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How do I Become a Food Cart Vendor?

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  • Written By: Ron Marr
  • Edited By: Bronwyn Harris
  • Last Modified Date: 07 September 2019
  • Copyright Protected:
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    Conjecture Corporation
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No matter where you go in this world, a plethora of street food is always available. This is good news if you wish to become a food cart vendor, because the residents of almost every city in any country are just waiting to taste your offerings. In Ethiopian cities you might sell tibs wat, a spiced-up stew sold with a piece of injera bread. In Israel, as well as other locales with a substantial Jewish population, you could open up a falafel stand. In the United States, your options run the gamut from the iconic hot dog to popcorn, ice cream, cheese steaks, coffee, and virtually anything else under the sun.

To become a food cart vendor, you have to know the rules of the game. First, you should realize that street food is not allowed in every town, city, or municipality. You will be under the scrutiny of any number of government departments from the day you open until the day you retire. Before you even consider buying equipment, you should be aware of license and permit costs, insurance prices, health department regulations, and any pertinent ordinances applicable to the preparation and selling of street food.

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To actually make a living as a food cart vendor, it is best that you ply your craft in a large, urban area with plenty of walk-by traffic. Your biggest initial problem will be what is often an interminable wait to receive the permitting and approval that allows you to go into business. Assuming you have learned all the regulations and been granted a permit, you are ready to become a food cart vendor.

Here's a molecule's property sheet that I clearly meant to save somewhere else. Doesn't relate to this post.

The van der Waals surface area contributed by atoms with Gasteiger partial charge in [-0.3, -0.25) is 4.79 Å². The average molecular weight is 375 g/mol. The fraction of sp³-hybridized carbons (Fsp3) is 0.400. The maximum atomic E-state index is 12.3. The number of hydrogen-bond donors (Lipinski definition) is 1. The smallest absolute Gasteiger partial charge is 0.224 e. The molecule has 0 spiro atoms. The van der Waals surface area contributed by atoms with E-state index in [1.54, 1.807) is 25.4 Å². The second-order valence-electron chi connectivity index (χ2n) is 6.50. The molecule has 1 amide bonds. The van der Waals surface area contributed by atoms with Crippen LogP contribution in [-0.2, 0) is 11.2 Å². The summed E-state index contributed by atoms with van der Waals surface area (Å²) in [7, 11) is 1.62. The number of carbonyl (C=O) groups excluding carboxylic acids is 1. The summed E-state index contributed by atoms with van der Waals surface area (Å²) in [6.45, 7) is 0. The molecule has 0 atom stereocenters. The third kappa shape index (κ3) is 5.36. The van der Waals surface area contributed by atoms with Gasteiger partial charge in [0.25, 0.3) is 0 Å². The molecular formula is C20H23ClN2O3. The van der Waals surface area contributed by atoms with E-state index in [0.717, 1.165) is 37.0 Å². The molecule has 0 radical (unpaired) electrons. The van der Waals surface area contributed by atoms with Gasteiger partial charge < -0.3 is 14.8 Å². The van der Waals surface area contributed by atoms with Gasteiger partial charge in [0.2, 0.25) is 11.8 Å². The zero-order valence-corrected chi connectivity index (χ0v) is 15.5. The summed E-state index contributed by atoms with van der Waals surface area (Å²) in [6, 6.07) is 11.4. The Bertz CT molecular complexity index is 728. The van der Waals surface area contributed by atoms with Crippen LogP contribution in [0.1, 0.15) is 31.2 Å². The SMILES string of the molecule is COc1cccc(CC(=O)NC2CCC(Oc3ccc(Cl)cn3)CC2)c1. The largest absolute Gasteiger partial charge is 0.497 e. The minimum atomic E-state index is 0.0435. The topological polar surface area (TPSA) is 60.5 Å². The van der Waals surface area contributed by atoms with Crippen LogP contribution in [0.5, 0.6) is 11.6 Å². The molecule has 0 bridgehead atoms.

The financial investment can range from relatively small to very large. The typical hot dog cart — known in New York City as the “dirty-water hot dog,” starts at about $3,000 US Dollars (USD). If you wish to prepare raw food on-site, rather than selling pre-cooked items that simply need to be held at a safe temperature, your equipment costs will go up substantially. Though a simple ice cream truck might cost approximately $20,000 USD, full service vending trucks or trailers designed for carnival concessionaires can easily approach $100,000 USD.

If you wish to become a food cart vendor, have purchased equipment, and have jumped through the required hoops, you need a location. This is where you must learn the rules of the street, for many vendors have been working the same corners for literally decades. These individuals have sometimes passed the family business down through several generations, and though there is no law stating that they own a certain corner, any attempt to claim-jump their spot will result in a turf war. The last thing a new purveyor of street food needs is to earn the enmity of other vendors, for they can be a fairly tight-knit group.

Don’t be a pushover, but at the same time be respectful and friendly. Get to know your competitors, and be ready to help them out should they run short of supplies or have a family emergency. Eventually, you will be accepted into the fraternity.

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